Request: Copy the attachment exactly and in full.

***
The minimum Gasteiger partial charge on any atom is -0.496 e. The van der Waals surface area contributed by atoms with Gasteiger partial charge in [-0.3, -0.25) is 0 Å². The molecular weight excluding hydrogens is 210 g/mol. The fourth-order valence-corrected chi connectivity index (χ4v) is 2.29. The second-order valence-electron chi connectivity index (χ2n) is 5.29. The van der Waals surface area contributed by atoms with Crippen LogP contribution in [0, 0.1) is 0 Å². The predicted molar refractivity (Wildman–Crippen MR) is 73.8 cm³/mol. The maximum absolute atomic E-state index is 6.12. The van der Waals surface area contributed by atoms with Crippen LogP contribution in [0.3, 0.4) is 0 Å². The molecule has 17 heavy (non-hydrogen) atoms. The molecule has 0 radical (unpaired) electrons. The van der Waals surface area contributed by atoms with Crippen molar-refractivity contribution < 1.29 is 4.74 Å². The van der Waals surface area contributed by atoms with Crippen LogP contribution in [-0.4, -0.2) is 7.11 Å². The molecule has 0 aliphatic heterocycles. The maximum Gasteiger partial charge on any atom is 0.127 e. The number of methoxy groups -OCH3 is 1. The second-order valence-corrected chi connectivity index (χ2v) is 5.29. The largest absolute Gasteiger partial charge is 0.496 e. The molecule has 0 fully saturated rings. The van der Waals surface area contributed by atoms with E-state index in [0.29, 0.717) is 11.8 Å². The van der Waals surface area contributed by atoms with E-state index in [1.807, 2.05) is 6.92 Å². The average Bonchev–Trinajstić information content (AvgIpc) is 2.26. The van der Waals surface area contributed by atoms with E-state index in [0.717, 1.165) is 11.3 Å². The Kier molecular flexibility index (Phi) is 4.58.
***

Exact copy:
The minimum Gasteiger partial charge on any atom is -0.496 e. The van der Waals surface area contributed by atoms with Gasteiger partial charge in [-0.3, -0.25) is 0 Å². The molecular weight excluding hydrogens is 210 g/mol. The fourth-order valence-corrected chi connectivity index (χ4v) is 2.29. The second-order valence-electron chi connectivity index (χ2n) is 5.29. The van der Waals surface area contributed by atoms with Crippen LogP contribution in [0, 0.1) is 0 Å². The predicted molar refractivity (Wildman–Crippen MR) is 73.8 cm³/mol. The maximum absolute atomic E-state index is 6.12. The van der Waals surface area contributed by atoms with Crippen LogP contribution in [0.3, 0.4) is 0 Å². The molecule has 17 heavy (non-hydrogen) atoms. The molecule has 0 radical (unpaired) electrons. The van der Waals surface area contributed by atoms with Crippen molar-refractivity contribution < 1.29 is 4.74 Å². The van der Waals surface area contributed by atoms with Crippen LogP contribution in [-0.4, -0.2) is 7.11 Å². The molecule has 0 aliphatic heterocycles. The maximum Gasteiger partial charge on any atom is 0.127 e. The number of methoxy groups -OCH3 is 1. The second-order valence-corrected chi connectivity index (χ2v) is 5.29. The largest absolute Gasteiger partial charge is 0.496 e. The molecule has 0 fully saturated rings. The van der Waals surface area contributed by atoms with E-state index in [0.29, 0.717) is 11.8 Å². The van der Waals surface area contributed by atoms with E-state index in [1.807, 2.05) is 6.92 Å². The average Bonchev–Trinajstić information content (AvgIpc) is 2.26. The van der Waals surface area contributed by atoms with E-state index in [0.717, 1.165) is 11.3 Å². The Kier molecular flexibility index (Phi) is 4.58.